May 24, 2009

Chapter 3.9 “How to be a Moral Realist” by Richard N Boyd Part 2

Objections to Moral Realism

In order to show that moral realism can be appealing, Boyd must first show why moral realism isn’t unappealing.

Right now moral antirealism is popular and there are many objections people give to moral realism in order to prove that realism is implausible. Boyd considers several objections and shows how the same kinds of objections could be used against scientific realism, but would fail. Boyd will argue that these objections fail against moral realism for the same reason that they would fail against scientific realism.

This section will only discuss the objections to moral realism. The next section will be Boyd’s response to the objections. (more…)

May 11, 2009

Chapter 3.9 “How to be a Moral Realist” by Richard N Boyd Part 1

We need to know how we thought of moral ideas, like good and bad. If we just made it up, then we should be moral antirealists. If we discovered that things can really be good or bad, then we should be moral realists.

If you think electrons are real, then you are a scientific realist. Entities theorized about science can be real despite the fact that we can’t experience the entities with our five senses. There are very plausible philosophical arguments that we should be scientific realists. Richard Boyd argues that in order to understand a plausible account of moral realism, we should understand a plausible account of scientific realism. (more…)

February 12, 2009

Chapter 3.5 “The Subjectivity of Values” by J. L. Mackie

This article by J. L. Mackie presents one of the most extreme views about moral realism: Ethical judgments are are all false. This is known as nihilism or “error theory.” For example, ethical judgments about “goodness” are metaphysical (a claim about reality), but we are mistaken to think that our idea of “goodness” approximates reality. Even though Mackie’s view is an extreme, I find it to be one of the most plausible anti-realist positions to have. (That isn’t to say that I agree with it.) (more…)

February 4, 2009

Chapter 3.4 “Ethics, Mathematics, and Relativism” by Jonathan Lear

Jonathan Lear presents challenges to two forms of moral relativism: Cognitivist and noncognitivist. (more…)

January 31, 2009

Chapter 3.3 “Supervenience Revisited” by Simon Blackburn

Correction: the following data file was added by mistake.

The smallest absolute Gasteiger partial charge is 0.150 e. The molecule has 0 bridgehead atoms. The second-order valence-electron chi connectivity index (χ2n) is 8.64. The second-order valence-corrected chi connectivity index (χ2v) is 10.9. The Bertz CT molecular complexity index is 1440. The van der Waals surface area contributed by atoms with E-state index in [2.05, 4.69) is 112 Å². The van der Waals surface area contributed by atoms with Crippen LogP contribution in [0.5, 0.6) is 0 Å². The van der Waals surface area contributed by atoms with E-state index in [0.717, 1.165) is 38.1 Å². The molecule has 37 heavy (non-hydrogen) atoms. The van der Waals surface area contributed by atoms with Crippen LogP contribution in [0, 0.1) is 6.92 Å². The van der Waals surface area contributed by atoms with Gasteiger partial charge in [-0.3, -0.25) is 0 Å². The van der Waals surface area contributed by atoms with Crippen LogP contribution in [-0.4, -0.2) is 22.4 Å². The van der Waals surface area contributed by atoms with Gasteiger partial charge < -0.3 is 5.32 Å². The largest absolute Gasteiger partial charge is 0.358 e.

Simply put, moral supervenience is the view that a description of nonmoral facts (such as physical and mental facts) is enough to determine whether an action is good or bad. If this is true, then that fact in itself seems like a problem for morality because we want to think that morality is about something more than just physical and mental facts. Let’s put that aside for a moment and take a look at the one of the important essays about moral supervenience: (more…)

January 14, 2009

Chapter 3.1 “Critique of Ethics and Theology” by A. J. Ayer

The first contemporary essay that I will discuss is “Critique of Ethics and Theology” by A. J. Ayer.

A. J. Ayer provides us with the first noncognitive theory that is called “emotivism” (28-40) (Noncognitivists believe that moral statements have no truth value.) He suggests that everyday ethical judgments are not what we think. We think they are cognitive, but they are actually emotional expressions. To say, “Murder is wrong,” is actually something like saying, “murder!” in an angry voice. It shows an emotional dislike of murder. (more…)

January 12, 2009

Chapter 3: Contemporary Metaethics

The question is: Are there any true ethical statements? If we think so, then we are moral realists. (Also, what are the metaphysical implications? Does “moral reality” require Platonic forms? Are there intrinsic values?) (more…)

January 5, 2009

Chapter 2: Modern Metaethical Philosophy

The “required reading list” for philosophy tends to start with the ancient Greeks, and then it skips to the modern period. Much of the best modern metaethical philosophy (between¬† the 17th and early 20th centuries) involved moral skepticism. In particular, Thomas Hobbes, David Hume, and Frederich Nietzsche. (more…)

January 3, 2009

Book I: Metaethics Part 1 (What is Metaethics?)

Ethics is the philosophy of morality and values. Parts of ethics includes the following: (more…)